Feeling the pace


It's me again sorry to keep going on about this topic. 

How many of you can feel when you are pacing? I don't mean the bit of a flutter when it starts, it's the real thump of the heart beat in the chest and neck, for those of you that do have this do u learn to ignore it.

Not going in to the history of it all as I am on here so often these days people must be fed up. But not a newbie to PM now have one lead and need to know if its possible to accept these beats 


You are absolutely no trouble at all !!

by Gemita - 2020-09-22 06:13:51

Dear Maureen,

I feel pacing 100% when it is in my right ventricle !  Some folks have no trouble at all.  It depends on so much:  whether we have arrhythmias, what our pacing requirements are and what has been set up.

I have a dual chamber pacemaker which is almost 100% pacing my right atrium at 70 bpm, with only minimum ventricular pacing when my "pacing mode" automatically switches from AAI<=>DDD mode, to a non tracking mode during atrial arrhythmia detection.

 Because my arrhythmias are happening sometimes multiple times a day (albeit for brief periods) I may go in and out of these mode switches and I can really feel those sudden changes and the beginning of pacing in my right ventricle and I just find it hard to tolerate . . . thumps in the chest and neck too.  In my case, this might be due to sudden switches in pacing mode or due to my arrhythmias.  PVCs (premature ventricular contractions) and PACs (premature atrial contractions) can really cause these sensations too Maureen.  Do you have these ectopics I wonder or other arrhythmias ?

I note your right atrial lead is no longer functioning and has been switched off and that you are mainly pacing in the right ventricle.  Even so, no doubt you still have some function in your atria, providing some support and it could be that is what you are feeling too (the dysynchrony between right atrium and right ventricle).  Only monitoring your symptoms will throw light on what is causing this.  Either do some downloads while it is happening or ask for external monitoring to detect what is causing this.  But as we have always said, you need that atrial lead so ignoring it, in my opinion, is not an option.  Did you have this problem while your atrial lead was functioning?  If the answer is no, then you have your answer.  If these beats are causing troublesome symptoms, i do not think it is unreasonable to ask for help.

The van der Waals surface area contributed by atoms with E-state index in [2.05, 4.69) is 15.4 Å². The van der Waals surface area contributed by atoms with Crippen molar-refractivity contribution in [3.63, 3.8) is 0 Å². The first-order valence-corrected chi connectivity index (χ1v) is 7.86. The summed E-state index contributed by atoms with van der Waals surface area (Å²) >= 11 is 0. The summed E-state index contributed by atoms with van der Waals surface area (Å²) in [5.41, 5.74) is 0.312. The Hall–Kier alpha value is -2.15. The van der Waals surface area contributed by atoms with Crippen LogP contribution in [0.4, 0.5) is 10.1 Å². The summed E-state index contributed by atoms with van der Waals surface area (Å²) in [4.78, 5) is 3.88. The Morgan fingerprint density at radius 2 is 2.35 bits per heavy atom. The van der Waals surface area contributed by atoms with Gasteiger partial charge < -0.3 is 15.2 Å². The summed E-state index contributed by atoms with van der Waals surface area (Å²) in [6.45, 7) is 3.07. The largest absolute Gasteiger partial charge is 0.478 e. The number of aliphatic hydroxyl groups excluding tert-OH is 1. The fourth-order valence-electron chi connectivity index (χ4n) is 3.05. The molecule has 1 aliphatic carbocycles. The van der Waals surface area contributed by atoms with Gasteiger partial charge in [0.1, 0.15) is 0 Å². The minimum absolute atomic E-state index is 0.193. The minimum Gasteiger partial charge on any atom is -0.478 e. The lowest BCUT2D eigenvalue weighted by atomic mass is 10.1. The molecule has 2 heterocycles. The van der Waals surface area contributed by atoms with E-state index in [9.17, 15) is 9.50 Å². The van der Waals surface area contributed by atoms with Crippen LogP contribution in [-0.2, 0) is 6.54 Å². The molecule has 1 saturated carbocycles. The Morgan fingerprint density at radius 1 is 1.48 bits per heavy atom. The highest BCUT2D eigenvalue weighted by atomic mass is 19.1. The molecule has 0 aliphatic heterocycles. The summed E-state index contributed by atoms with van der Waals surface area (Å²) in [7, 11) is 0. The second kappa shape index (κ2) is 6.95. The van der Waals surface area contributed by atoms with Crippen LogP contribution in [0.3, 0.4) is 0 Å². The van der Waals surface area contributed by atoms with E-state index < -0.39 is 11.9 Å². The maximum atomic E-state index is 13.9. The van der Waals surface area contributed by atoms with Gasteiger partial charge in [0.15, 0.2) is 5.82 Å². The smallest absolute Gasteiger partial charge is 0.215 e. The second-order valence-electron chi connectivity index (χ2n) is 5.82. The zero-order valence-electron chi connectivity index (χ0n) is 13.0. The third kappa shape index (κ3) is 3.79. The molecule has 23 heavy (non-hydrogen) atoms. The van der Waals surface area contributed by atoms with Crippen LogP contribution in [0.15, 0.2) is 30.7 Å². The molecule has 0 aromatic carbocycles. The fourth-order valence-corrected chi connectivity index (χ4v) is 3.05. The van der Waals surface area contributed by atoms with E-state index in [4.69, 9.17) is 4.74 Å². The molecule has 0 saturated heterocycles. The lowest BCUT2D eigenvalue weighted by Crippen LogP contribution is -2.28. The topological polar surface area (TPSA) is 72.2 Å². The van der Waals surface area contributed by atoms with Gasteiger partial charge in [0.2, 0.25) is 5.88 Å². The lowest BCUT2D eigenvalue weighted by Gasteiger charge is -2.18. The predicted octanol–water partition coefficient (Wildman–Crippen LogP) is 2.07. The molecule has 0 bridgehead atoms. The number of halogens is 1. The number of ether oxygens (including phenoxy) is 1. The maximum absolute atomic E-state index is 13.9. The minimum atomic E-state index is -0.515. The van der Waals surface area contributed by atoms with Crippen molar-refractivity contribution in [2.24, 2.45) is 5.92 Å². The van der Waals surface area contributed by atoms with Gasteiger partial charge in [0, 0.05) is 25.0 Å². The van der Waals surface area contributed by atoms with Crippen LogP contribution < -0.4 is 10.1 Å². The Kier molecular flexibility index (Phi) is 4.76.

How do I cope with the discomfort?  I am so used to it now, particularly since I am no longer afraid of those feelings and this has made such a difference.  However, when I next see my EP I want to ask him whether mode switching "sensitivity" can be toned down a bit in whichever direction.  Good luck Maureen  

Be thankful!

by crustyg - 2020-09-22 08:01:29

It's a really good sign that your heart muscle can generate a powerful beat to keep your BP up despite sub-optimal filling.  It's keeping you alive.

I notice all of my contractions when first lying on my L side to sleep.  And then I choose to ignore them. Sometimes I am aware of very powerful beats in my chest when seated quietly (as yesterday, in hospital OPD waiting area) - obviously at an emotional level I cared more about my appt than I was willing to acknowledge to myself at a conscious level.  Sigh!

I can see my neck pulses when shaving (or gazing at the beauty in the mirror - no that can't be right...).

Things would definitely be easier for you (less noticeable heartbeats) with a working atrial lead.

I'm afraid you have to choose!

Best wishes.


by Tracey_E - 2020-09-22 08:56:28

Ask if they switched you to unipolar when they turned off the bad lead. They tried this on me when one of my leads went bad. I went from years of not having felt a thing to every beat feeling like a shock. I didn't even get out of the office before I went back in and begged them to change it back. I believe they tried this setting to conserve battery while working around the bad lead. 

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